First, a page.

In most of the country, pseudoephedrine, found in popular cold medicines and a key ingredient in meth, is sold behind the counter, requiring customers to show ID and sign a log before purchase. Federal law mandated this in 2006, causing meth use to plummet around the country. In the last few years, though, there's been a steady rise again as meth cooks find new ways to adapt. Mostly they use multiple fake IDs, or groups go from store to store buying the legal limit and diverting it to make meth -- a practice called "smurfing."
Some states in the Midwest and the South are using electronic tracking systems at drug stores to block illegal sales. But several say it hasn't stopped smurfing or reduced meth lab seizures. Others, facing stiff opposition from the pharmaceutical lobby, are pushing to make pseudoephedrine a prescription drug, a step taken by just two states to date, with dramatic results. Currently, more than 40 states have adopted some kind of law restricting the sale of pseudoephedrine.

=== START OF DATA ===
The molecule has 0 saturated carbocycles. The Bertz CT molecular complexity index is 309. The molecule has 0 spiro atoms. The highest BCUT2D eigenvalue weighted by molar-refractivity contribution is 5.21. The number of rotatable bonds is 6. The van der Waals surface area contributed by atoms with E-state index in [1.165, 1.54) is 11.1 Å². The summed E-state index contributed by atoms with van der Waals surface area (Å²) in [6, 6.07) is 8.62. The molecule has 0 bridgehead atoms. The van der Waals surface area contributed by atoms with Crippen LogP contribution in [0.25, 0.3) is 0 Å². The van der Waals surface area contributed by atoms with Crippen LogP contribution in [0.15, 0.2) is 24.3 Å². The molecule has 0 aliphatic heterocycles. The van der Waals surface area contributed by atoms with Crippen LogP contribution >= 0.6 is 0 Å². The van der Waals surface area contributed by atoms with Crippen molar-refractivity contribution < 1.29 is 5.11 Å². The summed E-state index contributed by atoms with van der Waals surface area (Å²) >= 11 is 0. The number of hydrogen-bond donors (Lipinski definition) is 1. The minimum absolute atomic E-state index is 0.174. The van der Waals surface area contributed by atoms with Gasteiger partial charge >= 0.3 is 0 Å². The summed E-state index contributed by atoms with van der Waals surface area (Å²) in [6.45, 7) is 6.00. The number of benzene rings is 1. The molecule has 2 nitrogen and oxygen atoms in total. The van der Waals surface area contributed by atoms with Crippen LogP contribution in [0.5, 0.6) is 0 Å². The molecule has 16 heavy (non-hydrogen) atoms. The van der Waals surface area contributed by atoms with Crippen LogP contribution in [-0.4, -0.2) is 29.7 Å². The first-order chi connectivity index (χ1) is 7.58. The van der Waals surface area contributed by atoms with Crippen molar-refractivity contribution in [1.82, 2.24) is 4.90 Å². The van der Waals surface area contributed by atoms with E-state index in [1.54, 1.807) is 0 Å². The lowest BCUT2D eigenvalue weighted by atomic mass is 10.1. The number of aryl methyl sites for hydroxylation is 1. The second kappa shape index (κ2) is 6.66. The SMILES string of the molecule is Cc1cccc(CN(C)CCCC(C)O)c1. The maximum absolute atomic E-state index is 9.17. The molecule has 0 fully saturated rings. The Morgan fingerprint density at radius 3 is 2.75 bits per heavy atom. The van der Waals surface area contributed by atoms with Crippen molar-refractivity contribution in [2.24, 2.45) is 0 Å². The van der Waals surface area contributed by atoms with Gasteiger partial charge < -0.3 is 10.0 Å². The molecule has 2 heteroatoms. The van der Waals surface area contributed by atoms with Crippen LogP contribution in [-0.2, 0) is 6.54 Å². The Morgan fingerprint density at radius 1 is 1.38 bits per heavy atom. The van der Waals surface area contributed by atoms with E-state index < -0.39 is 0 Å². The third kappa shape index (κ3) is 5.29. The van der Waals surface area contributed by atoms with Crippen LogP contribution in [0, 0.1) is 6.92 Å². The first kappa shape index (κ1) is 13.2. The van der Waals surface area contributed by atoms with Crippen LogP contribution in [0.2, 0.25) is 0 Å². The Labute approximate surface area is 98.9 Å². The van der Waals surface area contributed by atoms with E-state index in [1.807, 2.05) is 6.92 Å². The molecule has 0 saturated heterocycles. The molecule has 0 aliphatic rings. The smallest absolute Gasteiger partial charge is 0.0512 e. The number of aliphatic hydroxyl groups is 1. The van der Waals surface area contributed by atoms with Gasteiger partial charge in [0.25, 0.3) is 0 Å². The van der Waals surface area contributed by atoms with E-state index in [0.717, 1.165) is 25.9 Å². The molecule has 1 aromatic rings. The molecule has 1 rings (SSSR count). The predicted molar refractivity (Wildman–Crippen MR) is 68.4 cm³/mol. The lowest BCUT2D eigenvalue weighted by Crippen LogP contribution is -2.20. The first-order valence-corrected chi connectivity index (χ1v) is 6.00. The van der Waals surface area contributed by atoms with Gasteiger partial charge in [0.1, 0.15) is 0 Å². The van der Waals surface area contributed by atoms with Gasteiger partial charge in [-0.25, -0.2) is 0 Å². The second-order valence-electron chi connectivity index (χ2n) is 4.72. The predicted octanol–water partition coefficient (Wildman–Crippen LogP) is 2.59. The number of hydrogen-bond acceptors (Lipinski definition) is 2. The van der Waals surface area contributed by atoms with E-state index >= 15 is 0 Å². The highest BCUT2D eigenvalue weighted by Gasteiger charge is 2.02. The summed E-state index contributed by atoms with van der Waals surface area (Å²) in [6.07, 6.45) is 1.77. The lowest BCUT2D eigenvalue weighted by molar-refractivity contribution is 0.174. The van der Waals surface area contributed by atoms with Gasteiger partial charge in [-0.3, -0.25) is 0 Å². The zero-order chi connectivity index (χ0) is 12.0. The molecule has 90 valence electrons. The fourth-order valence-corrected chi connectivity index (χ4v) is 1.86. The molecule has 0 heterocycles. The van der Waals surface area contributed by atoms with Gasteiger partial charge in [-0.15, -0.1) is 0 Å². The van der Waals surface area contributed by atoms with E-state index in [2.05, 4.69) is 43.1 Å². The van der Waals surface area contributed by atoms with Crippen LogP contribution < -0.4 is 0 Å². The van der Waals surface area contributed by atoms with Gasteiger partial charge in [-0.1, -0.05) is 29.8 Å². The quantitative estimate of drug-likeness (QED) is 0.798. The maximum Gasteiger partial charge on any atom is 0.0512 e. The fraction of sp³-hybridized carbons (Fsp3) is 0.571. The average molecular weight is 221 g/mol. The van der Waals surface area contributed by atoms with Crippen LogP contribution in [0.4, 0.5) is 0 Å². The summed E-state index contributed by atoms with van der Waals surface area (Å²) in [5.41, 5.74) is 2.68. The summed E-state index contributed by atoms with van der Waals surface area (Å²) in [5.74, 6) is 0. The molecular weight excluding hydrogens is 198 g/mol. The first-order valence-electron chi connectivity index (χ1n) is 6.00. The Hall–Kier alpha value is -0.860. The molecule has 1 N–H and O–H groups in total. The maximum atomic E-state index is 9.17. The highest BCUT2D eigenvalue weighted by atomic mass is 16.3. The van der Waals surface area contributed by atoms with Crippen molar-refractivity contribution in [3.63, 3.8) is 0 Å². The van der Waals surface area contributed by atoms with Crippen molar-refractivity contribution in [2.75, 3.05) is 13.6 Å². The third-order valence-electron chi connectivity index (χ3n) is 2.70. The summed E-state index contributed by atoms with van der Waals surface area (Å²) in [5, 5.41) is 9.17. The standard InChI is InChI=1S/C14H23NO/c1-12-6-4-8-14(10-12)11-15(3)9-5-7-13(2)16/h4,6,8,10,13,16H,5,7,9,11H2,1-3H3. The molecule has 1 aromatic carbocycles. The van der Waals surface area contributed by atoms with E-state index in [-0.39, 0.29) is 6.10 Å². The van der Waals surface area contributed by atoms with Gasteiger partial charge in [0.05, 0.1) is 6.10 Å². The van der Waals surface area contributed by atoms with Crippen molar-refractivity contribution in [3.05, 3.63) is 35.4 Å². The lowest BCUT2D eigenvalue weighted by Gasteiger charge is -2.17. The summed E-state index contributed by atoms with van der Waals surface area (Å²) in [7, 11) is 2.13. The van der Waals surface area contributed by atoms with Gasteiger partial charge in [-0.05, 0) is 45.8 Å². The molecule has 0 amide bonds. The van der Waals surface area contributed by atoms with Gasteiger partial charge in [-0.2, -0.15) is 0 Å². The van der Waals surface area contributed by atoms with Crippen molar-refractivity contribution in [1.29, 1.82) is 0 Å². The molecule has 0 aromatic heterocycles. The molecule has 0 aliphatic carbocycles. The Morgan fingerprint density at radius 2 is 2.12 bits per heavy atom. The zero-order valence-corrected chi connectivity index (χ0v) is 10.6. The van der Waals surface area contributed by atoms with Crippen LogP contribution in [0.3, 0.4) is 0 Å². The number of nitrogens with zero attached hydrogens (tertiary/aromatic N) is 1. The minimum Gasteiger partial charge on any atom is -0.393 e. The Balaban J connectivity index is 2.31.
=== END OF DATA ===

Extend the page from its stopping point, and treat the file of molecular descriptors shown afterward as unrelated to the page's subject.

|Here's what's happening across the U.S.|
|States that have made all pseudoephedrine products, such as Sudafed-D and Claritin-D, a prescription-only drug, the strictest law to date. *||States that have introduced but failed to pass legislation making pseudoephedrine a prescription-only drug.||States with pending legislation to make pseudoephedrine a prescription-only drug.||States that have implemented or plan to implement an electronic tracking system, favored by the pharmaceutical industry, to monitor and potentially block purchases of pseudoephedrine.|
Note There are only 15 products (and their generic equivalents) on the U.S. market containing pseudoephedrine; all are sold behind the counter: See which ones they are and their manufacturers here (PDF)
Sources National Association of Boards of Pharmacy; Oregon Alliance for Drug Endangered Children; Briefing: United States Senate Anti-Meth Caucus; National Survey on Drug Use and Health. Office of National Drug Control Policy.